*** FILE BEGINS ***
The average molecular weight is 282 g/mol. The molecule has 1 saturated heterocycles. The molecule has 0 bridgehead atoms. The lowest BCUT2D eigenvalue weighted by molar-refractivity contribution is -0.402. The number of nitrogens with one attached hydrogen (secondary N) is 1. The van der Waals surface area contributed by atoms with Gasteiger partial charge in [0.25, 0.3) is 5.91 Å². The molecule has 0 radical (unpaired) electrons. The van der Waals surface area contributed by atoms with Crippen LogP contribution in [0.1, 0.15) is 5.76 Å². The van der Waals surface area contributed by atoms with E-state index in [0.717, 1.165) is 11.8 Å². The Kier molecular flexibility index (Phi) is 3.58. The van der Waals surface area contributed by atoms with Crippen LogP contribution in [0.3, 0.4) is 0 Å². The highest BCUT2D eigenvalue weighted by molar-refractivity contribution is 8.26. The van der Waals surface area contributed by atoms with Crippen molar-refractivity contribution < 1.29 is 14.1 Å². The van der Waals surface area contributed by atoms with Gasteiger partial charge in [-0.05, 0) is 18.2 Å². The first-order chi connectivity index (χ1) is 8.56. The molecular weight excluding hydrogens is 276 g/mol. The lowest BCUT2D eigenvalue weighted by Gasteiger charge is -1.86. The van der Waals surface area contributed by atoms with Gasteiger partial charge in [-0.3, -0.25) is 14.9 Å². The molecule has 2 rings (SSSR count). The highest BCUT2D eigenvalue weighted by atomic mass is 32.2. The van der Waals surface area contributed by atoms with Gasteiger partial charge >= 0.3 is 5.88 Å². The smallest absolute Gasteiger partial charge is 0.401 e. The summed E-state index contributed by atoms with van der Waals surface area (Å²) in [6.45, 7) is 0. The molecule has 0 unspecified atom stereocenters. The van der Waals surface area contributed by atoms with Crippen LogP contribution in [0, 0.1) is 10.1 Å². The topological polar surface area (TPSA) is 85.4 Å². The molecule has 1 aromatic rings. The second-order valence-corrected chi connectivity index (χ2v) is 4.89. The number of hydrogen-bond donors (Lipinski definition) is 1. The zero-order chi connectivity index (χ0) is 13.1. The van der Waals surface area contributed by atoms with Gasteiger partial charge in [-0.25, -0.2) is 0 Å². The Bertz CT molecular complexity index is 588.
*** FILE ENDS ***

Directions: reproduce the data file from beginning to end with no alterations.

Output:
The average molecular weight is 282 g/mol. The molecule has 1 saturated heterocycles. The molecule has 0 bridgehead atoms. The lowest BCUT2D eigenvalue weighted by molar-refractivity contribution is -0.402. The number of nitrogens with one attached hydrogen (secondary N) is 1. The van der Waals surface area contributed by atoms with Gasteiger partial charge in [0.25, 0.3) is 5.91 Å². The molecule has 0 radical (unpaired) electrons. The van der Waals surface area contributed by atoms with Crippen LogP contribution in [0.1, 0.15) is 5.76 Å². The van der Waals surface area contributed by atoms with E-state index in [0.717, 1.165) is 11.8 Å². The Kier molecular flexibility index (Phi) is 3.58. The van der Waals surface area contributed by atoms with Crippen LogP contribution in [0.3, 0.4) is 0 Å². The highest BCUT2D eigenvalue weighted by molar-refractivity contribution is 8.26. The van der Waals surface area contributed by atoms with Crippen molar-refractivity contribution < 1.29 is 14.1 Å². The van der Waals surface area contributed by atoms with Gasteiger partial charge in [-0.05, 0) is 18.2 Å². The first-order chi connectivity index (χ1) is 8.56. The molecular weight excluding hydrogens is 276 g/mol. The lowest BCUT2D eigenvalue weighted by Gasteiger charge is -1.86. The van der Waals surface area contributed by atoms with Gasteiger partial charge in [-0.3, -0.25) is 14.9 Å². The molecule has 2 rings (SSSR count). The highest BCUT2D eigenvalue weighted by atomic mass is 32.2. The van der Waals surface area contributed by atoms with Gasteiger partial charge >= 0.3 is 5.88 Å². The smallest absolute Gasteiger partial charge is 0.401 e. The summed E-state index contributed by atoms with van der Waals surface area (Å²) in [6.45, 7) is 0. The molecule has 0 unspecified atom stereocenters. The van der Waals surface area contributed by atoms with Crippen LogP contribution in [0, 0.1) is 10.1 Å². The topological polar surface area (TPSA) is 85.4 Å². The molecule has 1 aromatic rings. The second-order valence-corrected chi connectivity index (χ2v) is 4.89. The number of hydrogen-bond donors (Lipinski definition) is 1. The zero-order chi connectivity index (χ0) is 13.1. The van der Waals surface area contributed by atoms with Gasteiger partial charge in [-0.25, -0.2) is 0 Å². The Bertz CT molecular complexity index is 588.